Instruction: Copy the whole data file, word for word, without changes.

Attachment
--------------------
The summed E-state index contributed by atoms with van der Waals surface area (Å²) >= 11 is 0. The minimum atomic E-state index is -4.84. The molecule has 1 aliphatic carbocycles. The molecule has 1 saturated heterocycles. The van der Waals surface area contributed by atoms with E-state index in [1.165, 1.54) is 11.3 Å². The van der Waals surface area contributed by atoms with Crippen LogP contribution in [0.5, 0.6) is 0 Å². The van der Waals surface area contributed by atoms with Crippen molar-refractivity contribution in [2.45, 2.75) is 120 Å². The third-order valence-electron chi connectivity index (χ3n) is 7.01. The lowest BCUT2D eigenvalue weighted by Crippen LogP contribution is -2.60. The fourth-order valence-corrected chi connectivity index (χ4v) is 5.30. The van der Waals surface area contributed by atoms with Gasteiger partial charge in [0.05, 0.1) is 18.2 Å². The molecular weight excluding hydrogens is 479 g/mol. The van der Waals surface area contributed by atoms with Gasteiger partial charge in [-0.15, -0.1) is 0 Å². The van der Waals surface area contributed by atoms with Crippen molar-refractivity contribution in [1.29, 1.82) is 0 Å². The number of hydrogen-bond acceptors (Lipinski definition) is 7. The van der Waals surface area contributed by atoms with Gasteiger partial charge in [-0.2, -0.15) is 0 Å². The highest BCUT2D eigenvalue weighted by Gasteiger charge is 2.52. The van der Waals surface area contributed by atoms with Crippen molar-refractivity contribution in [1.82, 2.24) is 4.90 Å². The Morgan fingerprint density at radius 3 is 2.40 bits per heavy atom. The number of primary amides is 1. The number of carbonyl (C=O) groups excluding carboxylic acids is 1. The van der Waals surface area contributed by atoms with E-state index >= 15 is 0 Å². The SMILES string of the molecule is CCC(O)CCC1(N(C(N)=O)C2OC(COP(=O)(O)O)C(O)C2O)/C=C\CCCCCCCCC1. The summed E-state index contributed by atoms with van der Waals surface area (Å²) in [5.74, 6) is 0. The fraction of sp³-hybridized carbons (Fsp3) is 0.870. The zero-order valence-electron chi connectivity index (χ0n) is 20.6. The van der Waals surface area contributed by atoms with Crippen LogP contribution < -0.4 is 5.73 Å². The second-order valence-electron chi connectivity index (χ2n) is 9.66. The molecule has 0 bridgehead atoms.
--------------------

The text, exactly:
The summed E-state index contributed by atoms with van der Waals surface area (Å²) >= 11 is 0. The minimum atomic E-state index is -4.84. The molecule has 1 aliphatic carbocycles. The molecule has 1 saturated heterocycles. The van der Waals surface area contributed by atoms with E-state index in [1.165, 1.54) is 11.3 Å². The van der Waals surface area contributed by atoms with Crippen LogP contribution in [0.5, 0.6) is 0 Å². The van der Waals surface area contributed by atoms with Crippen molar-refractivity contribution in [2.45, 2.75) is 120 Å². The third-order valence-electron chi connectivity index (χ3n) is 7.01. The lowest BCUT2D eigenvalue weighted by Crippen LogP contribution is -2.60. The fourth-order valence-corrected chi connectivity index (χ4v) is 5.30. The van der Waals surface area contributed by atoms with Gasteiger partial charge in [0.05, 0.1) is 18.2 Å². The molecular weight excluding hydrogens is 479 g/mol. The van der Waals surface area contributed by atoms with Gasteiger partial charge in [-0.15, -0.1) is 0 Å². The van der Waals surface area contributed by atoms with Crippen molar-refractivity contribution in [1.29, 1.82) is 0 Å². The number of hydrogen-bond acceptors (Lipinski definition) is 7. The van der Waals surface area contributed by atoms with Gasteiger partial charge in [-0.2, -0.15) is 0 Å². The highest BCUT2D eigenvalue weighted by Gasteiger charge is 2.52. The van der Waals surface area contributed by atoms with Crippen molar-refractivity contribution in [1.82, 2.24) is 4.90 Å². The Morgan fingerprint density at radius 3 is 2.40 bits per heavy atom. The number of primary amides is 1. The number of carbonyl (C=O) groups excluding carboxylic acids is 1. The van der Waals surface area contributed by atoms with E-state index >= 15 is 0 Å². The SMILES string of the molecule is CCC(O)CCC1(N(C(N)=O)C2OC(COP(=O)(O)O)C(O)C2O)/C=C\CCCCCCCCC1. The summed E-state index contributed by atoms with van der Waals surface area (Å²) in [5.74, 6) is 0. The fraction of sp³-hybridized carbons (Fsp3) is 0.870. The zero-order valence-electron chi connectivity index (χ0n) is 20.6. The van der Waals surface area contributed by atoms with Crippen LogP contribution < -0.4 is 5.73 Å². The second-order valence-electron chi connectivity index (χ2n) is 9.66. The molecule has 0 bridgehead atoms.